UK will not participate in EU’s coronavirus fast track vaccine scheme
- Credit: PA
The UK will not be involved in the European Union's plans to fast track orders for a coronavirus vaccine, designed to ensure supplies for member states as soon as one is ready.
The UK will not formally be a part of the programme, but an EU spokesperson suggested it would be able to benefit from the scheme until the scheduled end for the Brexit transition period on December 31.
The bloc's executive body will propose to its 27 member states that they negotiate with pharmaceutical companies as a united bloc and offer up-front financing to speed development and ensure priority access to any successful vaccine.
You may also want to watch:
The EU proposes using a 'large majority' of a €2.7bn emergency fund for the effort but is also committed to ensuring fair access worldwide to pandemic remedies.
- 1 Boris Johnson warned majority will be 'wiped out' over treatment towards north of England
- 2 Boris Johnson 'frantically repositioning' himself for Donald Trump to lose election
- 3 UKIP set to select 'Dr Gammons' as candidate for London mayoral election
- 4 Third Tory MP who rejected extending free school meals is targeted with local protests
- 5 Danny Dyer praised for criticisms of Tory party - pointing out Etonians can't run the country
- 6 Piers Morgan calls Boris Johnson a 'blustering buffoon' in attack on PM's handling of Covid-19 pandemic
- 7 Government hands private companies £180m to carry out Brexit contracts
- 8 Boris Johnson 'hid in bedroom' to avoid grilling on Brexit stance days before becoming PM
- 9 Tory MP blames 'chaotic parents' for children going to school hungry
- 10 James Cleverly mocked after telling people to 'look at how they're doing in Wales'
It is reported that it is looking to buy six potential vaccines in deals in advance where the makers would commit to providing doses when and if they become available, as long as they are not produced solely in America.
The EU said that Washington has indicated it wants US-made medicines for itself.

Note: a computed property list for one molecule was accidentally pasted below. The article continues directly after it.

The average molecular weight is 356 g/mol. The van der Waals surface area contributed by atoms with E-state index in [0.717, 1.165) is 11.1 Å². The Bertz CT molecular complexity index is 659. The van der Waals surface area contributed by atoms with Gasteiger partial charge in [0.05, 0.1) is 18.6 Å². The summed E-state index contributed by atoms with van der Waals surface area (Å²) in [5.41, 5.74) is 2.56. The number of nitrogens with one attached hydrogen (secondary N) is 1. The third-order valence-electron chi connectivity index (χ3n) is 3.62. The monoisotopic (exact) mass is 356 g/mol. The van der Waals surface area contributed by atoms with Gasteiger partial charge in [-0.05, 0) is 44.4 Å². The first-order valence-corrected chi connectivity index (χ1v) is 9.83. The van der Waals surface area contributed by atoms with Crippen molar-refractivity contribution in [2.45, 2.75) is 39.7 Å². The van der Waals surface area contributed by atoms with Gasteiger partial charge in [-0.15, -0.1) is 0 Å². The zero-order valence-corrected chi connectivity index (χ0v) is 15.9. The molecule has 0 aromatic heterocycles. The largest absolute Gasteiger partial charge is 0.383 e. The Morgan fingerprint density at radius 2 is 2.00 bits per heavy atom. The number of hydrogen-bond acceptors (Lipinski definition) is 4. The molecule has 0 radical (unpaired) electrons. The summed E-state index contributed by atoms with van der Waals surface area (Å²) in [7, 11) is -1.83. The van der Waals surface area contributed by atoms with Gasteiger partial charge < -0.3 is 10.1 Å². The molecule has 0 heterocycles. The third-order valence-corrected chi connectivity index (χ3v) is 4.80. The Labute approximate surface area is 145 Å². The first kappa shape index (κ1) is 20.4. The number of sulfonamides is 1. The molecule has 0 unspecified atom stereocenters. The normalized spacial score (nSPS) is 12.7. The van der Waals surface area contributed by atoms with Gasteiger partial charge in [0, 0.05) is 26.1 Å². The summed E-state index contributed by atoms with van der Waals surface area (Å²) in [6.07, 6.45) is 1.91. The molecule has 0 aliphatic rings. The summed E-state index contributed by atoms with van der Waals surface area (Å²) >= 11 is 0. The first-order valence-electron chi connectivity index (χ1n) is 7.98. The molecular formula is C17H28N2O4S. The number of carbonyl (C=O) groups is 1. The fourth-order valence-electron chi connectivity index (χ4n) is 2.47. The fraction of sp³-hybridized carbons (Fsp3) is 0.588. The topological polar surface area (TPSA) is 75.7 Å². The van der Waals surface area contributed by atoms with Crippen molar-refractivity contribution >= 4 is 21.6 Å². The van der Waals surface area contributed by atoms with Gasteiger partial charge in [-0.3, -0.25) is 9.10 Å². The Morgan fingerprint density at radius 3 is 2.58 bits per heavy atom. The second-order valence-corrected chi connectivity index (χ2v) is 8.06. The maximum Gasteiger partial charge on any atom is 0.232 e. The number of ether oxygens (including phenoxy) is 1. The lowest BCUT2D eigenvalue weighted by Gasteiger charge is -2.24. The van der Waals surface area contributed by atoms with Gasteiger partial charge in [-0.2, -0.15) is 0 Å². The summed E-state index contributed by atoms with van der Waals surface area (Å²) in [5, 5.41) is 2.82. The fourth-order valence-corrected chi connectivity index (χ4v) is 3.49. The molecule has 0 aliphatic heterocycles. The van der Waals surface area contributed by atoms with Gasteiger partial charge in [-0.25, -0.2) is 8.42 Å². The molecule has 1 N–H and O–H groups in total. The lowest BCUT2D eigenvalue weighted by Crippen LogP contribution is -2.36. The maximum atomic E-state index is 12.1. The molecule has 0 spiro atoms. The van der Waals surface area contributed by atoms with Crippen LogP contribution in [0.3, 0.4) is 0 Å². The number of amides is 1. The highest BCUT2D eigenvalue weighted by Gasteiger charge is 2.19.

'We pay up front a significant part of the investment needed in exchange for a commitment from the pharmaceutical manufacturer to give us a vaccine when is available,' an official told a news conference.
Another EU insider told the Financial Times: 'What we want to do is to secure sufficient supplies to our member states, while also taking global responsibility. This is, in fact, in our own self-interest, because no region is safe until the virus is under control everywhere.'
It is not clear if a vaccine will be ready before the end of the transition period.
Naomi Smith from the pro-EU organisation Best for Britain said the UK government turning its back on EU co-operation will dismay the public.
She said: 'By ending the transition period this year, the government is cutting Britain off from a possible route to a vaccine.
'We cannot keep refusing all offers of cooperation with the EU over coronavirus. We rejected the chance to join the EU's PPE bulk-buying scheme, to most people's dismay.
'The government needs to focus all of its energy on ending this public health crisis. That means working with the world to get a vaccine.'
Become a Supporter
The New European is proud of its journalism and we hope you are proud of it too. We believe our voice is important - both in representing the pro-EU perspective and also to help rebalance the right wing extremes of much of the UK national press. If you value what we are doing, you can help us by making a contribution to the cost of our journalism.